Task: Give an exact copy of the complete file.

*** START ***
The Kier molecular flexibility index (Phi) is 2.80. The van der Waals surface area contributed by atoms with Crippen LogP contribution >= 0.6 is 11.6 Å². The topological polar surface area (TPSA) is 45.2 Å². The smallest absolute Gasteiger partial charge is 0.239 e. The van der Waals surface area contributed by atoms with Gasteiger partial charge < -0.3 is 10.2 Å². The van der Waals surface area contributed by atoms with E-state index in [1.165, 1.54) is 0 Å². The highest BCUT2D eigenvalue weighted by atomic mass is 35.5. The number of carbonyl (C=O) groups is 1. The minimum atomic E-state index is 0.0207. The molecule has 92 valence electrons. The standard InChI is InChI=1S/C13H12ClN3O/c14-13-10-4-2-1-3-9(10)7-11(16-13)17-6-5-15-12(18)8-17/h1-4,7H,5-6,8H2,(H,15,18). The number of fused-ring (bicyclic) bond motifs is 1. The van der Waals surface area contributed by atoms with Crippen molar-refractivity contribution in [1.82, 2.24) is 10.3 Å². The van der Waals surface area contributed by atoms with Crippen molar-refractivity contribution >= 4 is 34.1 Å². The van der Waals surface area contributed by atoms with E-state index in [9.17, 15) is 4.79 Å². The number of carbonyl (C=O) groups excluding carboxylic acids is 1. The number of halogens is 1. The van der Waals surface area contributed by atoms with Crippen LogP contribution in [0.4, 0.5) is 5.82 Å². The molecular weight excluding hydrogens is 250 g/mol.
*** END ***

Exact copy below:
The Kier molecular flexibility index (Phi) is 2.80. The van der Waals surface area contributed by atoms with Crippen LogP contribution >= 0.6 is 11.6 Å². The topological polar surface area (TPSA) is 45.2 Å². The smallest absolute Gasteiger partial charge is 0.239 e. The van der Waals surface area contributed by atoms with Gasteiger partial charge < -0.3 is 10.2 Å². The van der Waals surface area contributed by atoms with E-state index in [1.165, 1.54) is 0 Å². The highest BCUT2D eigenvalue weighted by atomic mass is 35.5. The number of carbonyl (C=O) groups is 1. The minimum atomic E-state index is 0.0207. The molecule has 92 valence electrons. The standard InChI is InChI=1S/C13H12ClN3O/c14-13-10-4-2-1-3-9(10)7-11(16-13)17-6-5-15-12(18)8-17/h1-4,7H,5-6,8H2,(H,15,18). The number of fused-ring (bicyclic) bond motifs is 1. The van der Waals surface area contributed by atoms with Crippen molar-refractivity contribution in [1.82, 2.24) is 10.3 Å². The van der Waals surface area contributed by atoms with Crippen molar-refractivity contribution >= 4 is 34.1 Å². The van der Waals surface area contributed by atoms with E-state index in [9.17, 15) is 4.79 Å². The number of carbonyl (C=O) groups excluding carboxylic acids is 1. The number of halogens is 1. The van der Waals surface area contributed by atoms with Crippen LogP contribution in [0.4, 0.5) is 5.82 Å². The molecular weight excluding hydrogens is 250 g/mol.